Spoilers ahead for Eurovision Song Contest: The Story of Fire Saga.
The Netflix film tells the story of small-town singers Sigrit and Lars (Rachel McAdams McAdams and Will Ferrell), who are given the opportunity of a lifetime when they’re picked to represent their country at the Eurovision Song Contest.
Directed by David Dobkin (The Wedding Singer), the film also stars Demi Lovato as Katiana – the “best and most angelic singer in all of Iceland” – and Piers Brosnan as Lars’ father Erick, aka “the most handsome man in Iceland.”
The standout, however, is Beauty and the Beasts’ Dan Stevens as Alexander Lemtov, the absurdly campy and charismatic Russian favourite to win Eurovision who woos Sigrit in hopes of giving her “mansions, palaces, wi-fi in every room.”
Lemtov is constantly flanked by his entourage of muscular, shirtless dancers and in one scene, he outrageously flirts with Kevin Swain (Jamie Demetriou) – yes, the Kevin Swain! – a flamboyant creative who is hired to help Lars and Sigrit win.
To Lars’ discontent, Sigrit respects Lemtov’ artistry and befriends him (at one point, Sigrit awakens to find that Lemtov has spent six hours braiding her hair). Towards the end of the film, she asks the question: “Are you gay?”
This is where Eurovision gets political. In 2017, Chechen president Ramzan Kadyrov said rumours of the country’s ‘gay purge’ were false because there are no gay men in Chechnya, stating “we don’t have these kinds of people here.”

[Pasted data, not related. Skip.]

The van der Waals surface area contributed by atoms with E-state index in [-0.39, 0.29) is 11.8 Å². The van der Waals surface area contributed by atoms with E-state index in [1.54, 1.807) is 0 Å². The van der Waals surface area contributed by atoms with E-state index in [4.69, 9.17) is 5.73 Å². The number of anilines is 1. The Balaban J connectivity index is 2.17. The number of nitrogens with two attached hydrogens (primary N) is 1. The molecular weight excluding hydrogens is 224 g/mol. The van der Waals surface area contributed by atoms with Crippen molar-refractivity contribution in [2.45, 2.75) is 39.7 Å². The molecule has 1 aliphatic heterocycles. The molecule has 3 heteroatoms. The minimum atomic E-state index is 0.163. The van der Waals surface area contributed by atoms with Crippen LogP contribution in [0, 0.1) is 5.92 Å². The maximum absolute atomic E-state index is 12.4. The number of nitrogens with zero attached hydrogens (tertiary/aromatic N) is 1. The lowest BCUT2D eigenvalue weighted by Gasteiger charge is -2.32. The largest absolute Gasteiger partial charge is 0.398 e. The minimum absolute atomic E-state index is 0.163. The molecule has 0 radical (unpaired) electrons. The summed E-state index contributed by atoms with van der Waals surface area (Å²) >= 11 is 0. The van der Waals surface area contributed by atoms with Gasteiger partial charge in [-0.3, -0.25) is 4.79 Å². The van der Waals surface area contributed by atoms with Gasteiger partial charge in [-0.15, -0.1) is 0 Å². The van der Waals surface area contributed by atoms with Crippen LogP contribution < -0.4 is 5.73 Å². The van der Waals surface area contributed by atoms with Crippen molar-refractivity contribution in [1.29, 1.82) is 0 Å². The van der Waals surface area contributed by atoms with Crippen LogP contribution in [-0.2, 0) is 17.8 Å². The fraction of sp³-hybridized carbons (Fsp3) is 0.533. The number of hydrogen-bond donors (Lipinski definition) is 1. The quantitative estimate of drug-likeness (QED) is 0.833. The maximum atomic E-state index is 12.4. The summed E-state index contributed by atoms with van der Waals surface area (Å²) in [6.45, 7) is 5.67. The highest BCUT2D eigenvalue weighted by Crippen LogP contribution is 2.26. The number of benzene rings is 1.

A year later, Russia’s justice minister claimed government officials were unable to find any evidence of LGBTQ people in Chechnya, telling the United Nations: “The investigations that we carried out did not confirm evidence of rights’ violations, nor were we even able to find representatives of the LGBT community in Chechnya.”
Lemtov and Sigrit’s subsequent back-and-forth shades these ludicrous allegations, with Lemtov responding (in denial): “No… No no no, of course not, I am Russian. There are no gay people in Russia. 100%, the fucked off truth. No gay in Russia.”
LGBTQ+ ally Sigrid tells him, “Statistically speaking, I think that is impossible,” before questioning whether he identifies as gender fluid or non-binary. “No no no binary, he/him pronoun. He/he,” he hits back.
The scene is pure satire, and highlights the very real trauma faced by LGBTQ+ citizens in Russia.
Those who identify as part of the community live in secret due to Russia’s strict anti-LGBTQ+ laws and fears of being ostracised from their friends in family. After the ‘gay purge’ was reported in 2017, gay men were being murdered by their own family members, as authorities in the Russian Republic told parents to kill them – or they’ll do it themselves.
Kadyrov also publicly declared that he wanted all LGBTQ+ people in the country to be eliminated by Ramadan, despite his ridiculous belief that there are no gay people in the Chechen Republic.
A documentary detailing the horrors of the ‘gay purge’ will be released 30 June on HBO Max.
Eurovision Song Contest: The Story of Fire Saga is now available to stream on Netflix.